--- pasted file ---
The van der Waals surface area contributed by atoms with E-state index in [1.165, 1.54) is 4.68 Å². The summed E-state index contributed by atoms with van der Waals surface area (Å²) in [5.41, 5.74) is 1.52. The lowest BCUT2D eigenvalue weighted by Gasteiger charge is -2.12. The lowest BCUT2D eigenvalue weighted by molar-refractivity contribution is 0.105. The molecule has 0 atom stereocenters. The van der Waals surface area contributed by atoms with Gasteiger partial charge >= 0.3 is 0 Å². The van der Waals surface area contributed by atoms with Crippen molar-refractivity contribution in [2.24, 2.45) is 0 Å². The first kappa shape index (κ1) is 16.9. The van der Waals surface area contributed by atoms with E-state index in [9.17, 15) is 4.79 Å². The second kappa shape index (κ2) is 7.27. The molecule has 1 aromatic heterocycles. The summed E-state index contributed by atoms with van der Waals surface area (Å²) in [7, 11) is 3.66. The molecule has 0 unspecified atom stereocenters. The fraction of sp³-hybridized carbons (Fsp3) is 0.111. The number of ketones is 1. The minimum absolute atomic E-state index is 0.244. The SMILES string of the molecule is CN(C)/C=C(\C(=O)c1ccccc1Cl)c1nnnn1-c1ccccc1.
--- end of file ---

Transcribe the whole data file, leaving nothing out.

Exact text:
The van der Waals surface area contributed by atoms with E-state index in [1.165, 1.54) is 4.68 Å². The summed E-state index contributed by atoms with van der Waals surface area (Å²) in [5.41, 5.74) is 1.52. The lowest BCUT2D eigenvalue weighted by Gasteiger charge is -2.12. The lowest BCUT2D eigenvalue weighted by molar-refractivity contribution is 0.105. The molecule has 0 atom stereocenters. The van der Waals surface area contributed by atoms with Gasteiger partial charge >= 0.3 is 0 Å². The van der Waals surface area contributed by atoms with Crippen molar-refractivity contribution in [2.24, 2.45) is 0 Å². The first kappa shape index (κ1) is 16.9. The van der Waals surface area contributed by atoms with E-state index in [9.17, 15) is 4.79 Å². The second kappa shape index (κ2) is 7.27. The molecule has 1 aromatic heterocycles. The summed E-state index contributed by atoms with van der Waals surface area (Å²) in [7, 11) is 3.66. The molecule has 0 unspecified atom stereocenters. The fraction of sp³-hybridized carbons (Fsp3) is 0.111. The number of ketones is 1. The minimum absolute atomic E-state index is 0.244. The SMILES string of the molecule is CN(C)/C=C(\C(=O)c1ccccc1Cl)c1nnnn1-c1ccccc1.